Between second quarter 2018 and second quarter 2019, the U.S. accounted for 53% of attacks. Canada and the U.K. followed. The U.S. has some of the best security in place yet still has more than 50% of its businesses being successfully attacked. In 2020, cybercriminals will continue to look to foreign countries to ramp up their attacks, going after regions with less security in place and, in some cases, less money to spend on protecting data. Saudi Arabia, China and Turkey are just 3 of the countries seeing ransomware attacks increase.

 

4. Old ransomware is still relevant

Several older forms of ransomware are still popular, including Sodinokibi and Ryuk. Sodinokibi currently accounts for nearly 30% of the market share, with Ryuk coming in right behind it at close to 20%. RDP and email phishing rank as the top 2 most common attack vectors. Phobos rounds out the third spot. With Ryuk targeting large businesses, it earned the largest average payments - $1.4 million. Sodinokibi would snag more than $327,000 and Phobos, more than $15,000.

 

Easy money is there for the taking. And the costs of individual payments continue to climb.

 

5. Ransoms are rising

Since the last quarter of 2019, average payments jumped 33% in the first quarter of 2020 – to a whopping $111,605! Maybe for some large agencies and companies that is a drop in the bucket or even the cost of doing business in a global market, but for a local government, law firm or other small business, any ransomware payment could be catastrophic – financially and professionally. One single payment could deplete an account and cause the organization to lose all credibility with its customers and the public. For some, it could be game over.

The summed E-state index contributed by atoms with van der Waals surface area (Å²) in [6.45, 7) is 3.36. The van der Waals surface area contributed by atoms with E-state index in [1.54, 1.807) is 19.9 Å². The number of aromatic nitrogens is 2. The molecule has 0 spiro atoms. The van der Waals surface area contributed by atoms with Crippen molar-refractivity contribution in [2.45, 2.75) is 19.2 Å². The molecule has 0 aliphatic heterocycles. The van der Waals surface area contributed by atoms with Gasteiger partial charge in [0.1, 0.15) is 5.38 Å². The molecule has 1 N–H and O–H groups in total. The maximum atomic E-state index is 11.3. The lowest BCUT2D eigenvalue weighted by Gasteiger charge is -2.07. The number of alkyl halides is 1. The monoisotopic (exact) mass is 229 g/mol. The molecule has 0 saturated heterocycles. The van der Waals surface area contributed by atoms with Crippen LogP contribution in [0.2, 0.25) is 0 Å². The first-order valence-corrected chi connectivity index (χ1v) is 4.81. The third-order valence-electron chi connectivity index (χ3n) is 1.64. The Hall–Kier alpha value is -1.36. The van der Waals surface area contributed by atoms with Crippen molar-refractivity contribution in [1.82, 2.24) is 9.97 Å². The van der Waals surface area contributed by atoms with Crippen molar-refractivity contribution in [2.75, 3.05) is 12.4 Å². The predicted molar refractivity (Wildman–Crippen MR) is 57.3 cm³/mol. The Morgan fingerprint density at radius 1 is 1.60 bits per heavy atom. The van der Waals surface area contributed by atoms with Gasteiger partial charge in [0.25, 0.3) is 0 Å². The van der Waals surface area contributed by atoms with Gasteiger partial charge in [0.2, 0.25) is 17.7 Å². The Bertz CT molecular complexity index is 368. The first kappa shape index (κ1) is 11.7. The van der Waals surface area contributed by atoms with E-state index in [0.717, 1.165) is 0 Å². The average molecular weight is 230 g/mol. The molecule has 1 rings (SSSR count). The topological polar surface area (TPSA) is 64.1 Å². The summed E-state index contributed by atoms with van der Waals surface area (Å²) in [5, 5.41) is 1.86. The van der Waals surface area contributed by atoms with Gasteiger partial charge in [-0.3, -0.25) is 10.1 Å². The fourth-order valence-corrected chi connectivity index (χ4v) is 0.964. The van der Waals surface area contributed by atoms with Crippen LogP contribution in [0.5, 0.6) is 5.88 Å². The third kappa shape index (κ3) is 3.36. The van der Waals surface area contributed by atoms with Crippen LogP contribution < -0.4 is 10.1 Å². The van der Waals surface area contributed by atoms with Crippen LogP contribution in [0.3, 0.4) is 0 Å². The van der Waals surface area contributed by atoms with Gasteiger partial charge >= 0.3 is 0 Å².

The reality is no one is safe. 

 

For the remainder of 2020, safetydetectives.com tech experts hypothesize that IoT devices, social media, and utility infrastructure will probably become the next top targets. According to a recent survey of MSPs, IoT will be a more interesting attack vector to cybercriminals, along with using malicious links to target unsuspecting users on social media. There, users will likely openly share malicious links with their entire network.

 

Here are 3 things you can do to defend against ransomware:

 

1. Prepare for the inevitable

“I’d rather have it and not need it; than need it, and not have it.” Smart line from a decent sci-fi movie but all too true, regardless of the situation.

 

Now is the time to make sure you have top of the line software protections, test your systems, backup your data regularly, and establish “set in stone” protocols for staff. Prepare for ransomware before it happens, and that means training, mock drills, and planning. 

 

2. Educate yourself and your team

Knowledge is power, and no one can take it from you.Do your homework. Stay on top of the latest attack methods and types and share them with staff. Training and reminders are key to preventing mistakes. You may not be the one who opens the phishing email labelled “COVID-19 Update,” but someone less careful might. And there goes your data!

 

3. Find a trusted expert to follow

If you don’t know how, find someone who does – now! No one knows everything and a strong leader always develops a team that speaks to the organization’s strengths and combats its weaknesses. If you don’t have the answer, find someone, or a team, who does. If you have holes in your security, now is the time to fill the gaps and increase training. If you don’t, opportunistic cybercriminals will be ready to invade your system and hold you hostage.